Originally published on ExploreThere. New thoughts in blue.
Moving abroad isn’t ideal for everyone. Duh. It’s an overwhelming, unsettling, shocking change to your routine. And then life abroad becomes routine. However, it could potentially be the most incredible experience of your life. I shouldn’t have put “however” in that sentence. It will be incredible, whether it’s incredibly horrible or incredibly fantastic. It could also be incredibly, surprisingly “eh”.
The major indicators that I should give life in Taiwan a try aren’t going to be the same for all expats; looking back to early 2010, when I was considering the move, these factors had all been true for me for many years. They’re still true. You can physically move all you want, but you can’t escape yourself.
Needed a major trip every six months
This started in high school, when my parents recognized my worsening depression and let me fly to South Carolina for a week to visit a friend. Every six months or so my wanderlust would explode in a desperate, uncontrollable need to explore. This is still true, just not as intensely. I travel a lot, both within the country and internationally. Once a traveler, always a traveler, I suppose.
The year before I moved to Taiwan, I took two week-long vacations: the Netherlands in the summer and Alaska in the winter. Both times I felt the same yearning to escape the confines of Texas. Don’t get your feelings hurt,Texas. You’re a great place and home to my family and many of my friends, but there’s so much world to explore.
My credit card company loved me; my bank account hated me.
Looked for greener pastures
In high school I hoped to go to college away from home. After college I applied for jobs in Florida, California, and anywhere else that looked new and exciting. My first full-time job lasted just 2.5 years; I had to get out of the small city and spread my wings in a more culturally-diverse, 20-something-friendly larger city. Once I’d been in Austin for two years,Taiwan came calling. Bored with my job, yet in love with the city, I decided to take the plunge. I have a fear that I’m always going to be a two-years-and-go girl. My next move I hope to be long-term. I’d like roots.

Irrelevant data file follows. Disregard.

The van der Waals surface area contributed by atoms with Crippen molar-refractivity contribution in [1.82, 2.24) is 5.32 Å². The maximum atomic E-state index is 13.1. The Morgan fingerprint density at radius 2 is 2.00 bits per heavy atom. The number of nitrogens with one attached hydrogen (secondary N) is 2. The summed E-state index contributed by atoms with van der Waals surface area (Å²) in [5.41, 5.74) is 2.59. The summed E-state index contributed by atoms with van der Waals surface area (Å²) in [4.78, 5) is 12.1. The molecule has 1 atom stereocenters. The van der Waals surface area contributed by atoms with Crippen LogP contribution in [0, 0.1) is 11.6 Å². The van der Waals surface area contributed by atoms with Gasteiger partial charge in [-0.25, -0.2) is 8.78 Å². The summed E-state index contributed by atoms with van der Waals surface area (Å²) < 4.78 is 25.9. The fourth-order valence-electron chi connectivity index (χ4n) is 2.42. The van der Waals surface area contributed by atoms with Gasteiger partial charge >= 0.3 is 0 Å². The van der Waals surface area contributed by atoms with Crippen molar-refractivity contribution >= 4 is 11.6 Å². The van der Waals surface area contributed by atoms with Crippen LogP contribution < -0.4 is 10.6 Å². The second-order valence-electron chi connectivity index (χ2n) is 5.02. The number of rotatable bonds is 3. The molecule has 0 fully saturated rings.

Considered a move for many years
When I was about to graduate college, fresh from a five-week internship in the Dominican Republic (which, to date, is one of my favorite experiences and countries), I considered moving to South Korea to teach English. Many times between 2005 and 2010, I did research on different places where I could teach, but was always too timid to dive into the decision. I’m glad I didn’t go.Taiwan was the right move at the right time.
Hated being a tourist
I loathe looking like a tourist. I won’t pull out a map or obviously ask for directions; I will literally go miles out of my way in order to stay independent. In fact, I rather enjoy getting lost. So convincing a local am I that I was stopped many times and asked directions while walking around Vancouver this summer.
Sure, I’ll participate in touristy excursions; I’m not against tourism. I just prefer hostels and homestays over 5-star hotels; hole-in-the-wall local restaurants to chains and franchises. A city’s facade doesn’t really interest me. Show me real life. Don’t get me wrong, though – sometimes passing out in a king-sized bed under layers of airy comforters in a freezing hotel room with a view of the city is exactly what the doctor ordered. Favorite hotel room ever was the 30-something floor of the Westin in Seattle. It was for work, and my contact, Tish, hooked me up.
Felt comfortable with myself
In Austin, I lived alone for a year, which taught me that I like myself; I’m comfortable being alone. I talk to myself out loud a lot because of that year. That said, I very much enjoy my circle of friends and love being with people.
Living abroad can, at times, feel incredibly isolating, and foreigners have to be able to handle bouts of intense loneliness. And depression. They also need to know how to be true to themselves and go out and meet new people without being crushed by self-confidence issues or peer pressure. It took me a long time to find my balance in Taiwan, but that adjustment has made me even more comfortable in who I am. Because I’m awesome.
An invitation to fellow explorers
What were your reasons for moving abroad – no matter for how long or to where? For that matter, anyone who’s made a drastic move anywhere: why? What were your “red flags” that you needed to get up and go?
Psh. No one replied. That’s okay, though. I’ll just talk to myself.